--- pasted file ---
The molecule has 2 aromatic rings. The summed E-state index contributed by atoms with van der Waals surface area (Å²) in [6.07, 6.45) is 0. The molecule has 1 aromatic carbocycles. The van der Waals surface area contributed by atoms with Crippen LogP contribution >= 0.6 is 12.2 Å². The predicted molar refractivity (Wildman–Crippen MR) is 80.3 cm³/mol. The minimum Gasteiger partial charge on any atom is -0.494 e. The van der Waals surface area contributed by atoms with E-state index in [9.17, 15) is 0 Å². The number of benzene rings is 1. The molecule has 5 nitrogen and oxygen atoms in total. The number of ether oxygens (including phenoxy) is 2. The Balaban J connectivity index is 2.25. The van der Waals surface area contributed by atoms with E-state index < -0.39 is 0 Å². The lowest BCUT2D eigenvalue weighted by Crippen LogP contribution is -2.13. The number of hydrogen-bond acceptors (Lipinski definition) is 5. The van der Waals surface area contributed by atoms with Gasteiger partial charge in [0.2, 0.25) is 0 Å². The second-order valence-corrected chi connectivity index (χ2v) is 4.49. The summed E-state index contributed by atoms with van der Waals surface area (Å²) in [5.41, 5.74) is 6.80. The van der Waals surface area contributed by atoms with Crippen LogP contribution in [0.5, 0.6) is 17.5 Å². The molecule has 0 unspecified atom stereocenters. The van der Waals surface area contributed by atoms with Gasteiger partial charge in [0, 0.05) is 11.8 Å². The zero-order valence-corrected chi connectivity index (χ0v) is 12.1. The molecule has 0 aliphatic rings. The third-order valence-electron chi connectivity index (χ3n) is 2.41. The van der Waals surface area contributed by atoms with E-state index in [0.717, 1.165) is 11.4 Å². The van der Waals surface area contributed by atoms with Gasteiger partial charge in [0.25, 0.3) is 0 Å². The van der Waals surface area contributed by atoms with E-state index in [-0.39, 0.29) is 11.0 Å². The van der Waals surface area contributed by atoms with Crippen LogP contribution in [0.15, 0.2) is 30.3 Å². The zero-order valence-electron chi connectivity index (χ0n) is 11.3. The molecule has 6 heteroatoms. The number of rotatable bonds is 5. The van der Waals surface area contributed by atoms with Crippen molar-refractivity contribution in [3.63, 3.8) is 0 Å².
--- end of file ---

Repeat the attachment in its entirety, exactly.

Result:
The molecule has 2 aromatic rings. The summed E-state index contributed by atoms with van der Waals surface area (Å²) in [6.07, 6.45) is 0. The molecule has 1 aromatic carbocycles. The van der Waals surface area contributed by atoms with Crippen LogP contribution >= 0.6 is 12.2 Å². The predicted molar refractivity (Wildman–Crippen MR) is 80.3 cm³/mol. The minimum Gasteiger partial charge on any atom is -0.494 e. The van der Waals surface area contributed by atoms with E-state index in [9.17, 15) is 0 Å². The number of benzene rings is 1. The molecule has 5 nitrogen and oxygen atoms in total. The number of ether oxygens (including phenoxy) is 2. The Balaban J connectivity index is 2.25. The van der Waals surface area contributed by atoms with E-state index < -0.39 is 0 Å². The lowest BCUT2D eigenvalue weighted by Crippen LogP contribution is -2.13. The number of hydrogen-bond acceptors (Lipinski definition) is 5. The van der Waals surface area contributed by atoms with Gasteiger partial charge in [0.2, 0.25) is 0 Å². The second-order valence-corrected chi connectivity index (χ2v) is 4.49. The summed E-state index contributed by atoms with van der Waals surface area (Å²) in [5.41, 5.74) is 6.80. The van der Waals surface area contributed by atoms with Crippen LogP contribution in [0.5, 0.6) is 17.5 Å². The molecule has 0 unspecified atom stereocenters. The van der Waals surface area contributed by atoms with Gasteiger partial charge in [0, 0.05) is 11.8 Å². The zero-order valence-corrected chi connectivity index (χ0v) is 12.1. The molecule has 0 aliphatic rings. The third-order valence-electron chi connectivity index (χ3n) is 2.41. The van der Waals surface area contributed by atoms with E-state index in [0.717, 1.165) is 11.4 Å². The van der Waals surface area contributed by atoms with Gasteiger partial charge in [0.25, 0.3) is 0 Å². The van der Waals surface area contributed by atoms with E-state index in [-0.39, 0.29) is 11.0 Å². The van der Waals surface area contributed by atoms with Crippen LogP contribution in [0.15, 0.2) is 30.3 Å². The zero-order valence-electron chi connectivity index (χ0n) is 11.3. The molecule has 6 heteroatoms. The number of rotatable bonds is 5. The van der Waals surface area contributed by atoms with Crippen molar-refractivity contribution in [3.63, 3.8) is 0 Å².